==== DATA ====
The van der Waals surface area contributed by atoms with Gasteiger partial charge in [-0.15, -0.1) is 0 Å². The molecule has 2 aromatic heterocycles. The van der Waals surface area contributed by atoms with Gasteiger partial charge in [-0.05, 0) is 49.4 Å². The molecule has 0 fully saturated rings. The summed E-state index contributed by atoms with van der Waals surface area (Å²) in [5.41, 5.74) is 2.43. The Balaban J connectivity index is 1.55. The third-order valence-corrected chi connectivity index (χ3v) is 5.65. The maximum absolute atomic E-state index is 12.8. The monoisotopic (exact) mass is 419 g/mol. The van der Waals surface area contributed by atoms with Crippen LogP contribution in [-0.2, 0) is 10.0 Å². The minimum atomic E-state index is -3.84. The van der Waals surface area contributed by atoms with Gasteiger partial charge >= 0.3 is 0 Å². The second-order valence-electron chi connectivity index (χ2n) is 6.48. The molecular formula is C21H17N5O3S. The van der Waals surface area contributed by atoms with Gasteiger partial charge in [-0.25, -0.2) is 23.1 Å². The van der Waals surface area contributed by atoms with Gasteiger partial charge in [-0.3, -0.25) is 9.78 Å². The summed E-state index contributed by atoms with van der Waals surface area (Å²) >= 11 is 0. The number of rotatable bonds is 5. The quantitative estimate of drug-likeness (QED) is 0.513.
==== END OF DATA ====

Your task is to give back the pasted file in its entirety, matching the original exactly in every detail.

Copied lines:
The van der Waals surface area contributed by atoms with Gasteiger partial charge in [-0.15, -0.1) is 0 Å². The molecule has 2 aromatic heterocycles. The van der Waals surface area contributed by atoms with Gasteiger partial charge in [-0.05, 0) is 49.4 Å². The molecule has 0 fully saturated rings. The summed E-state index contributed by atoms with van der Waals surface area (Å²) in [5.41, 5.74) is 2.43. The Balaban J connectivity index is 1.55. The third-order valence-corrected chi connectivity index (χ3v) is 5.65. The maximum absolute atomic E-state index is 12.8. The monoisotopic (exact) mass is 419 g/mol. The van der Waals surface area contributed by atoms with Crippen LogP contribution in [-0.2, 0) is 10.0 Å². The minimum atomic E-state index is -3.84. The van der Waals surface area contributed by atoms with Gasteiger partial charge >= 0.3 is 0 Å². The second-order valence-electron chi connectivity index (χ2n) is 6.48. The molecular formula is C21H17N5O3S. The van der Waals surface area contributed by atoms with Gasteiger partial charge in [-0.25, -0.2) is 23.1 Å². The van der Waals surface area contributed by atoms with Gasteiger partial charge in [-0.3, -0.25) is 9.78 Å². The summed E-state index contributed by atoms with van der Waals surface area (Å²) >= 11 is 0. The number of rotatable bonds is 5. The quantitative estimate of drug-likeness (QED) is 0.513.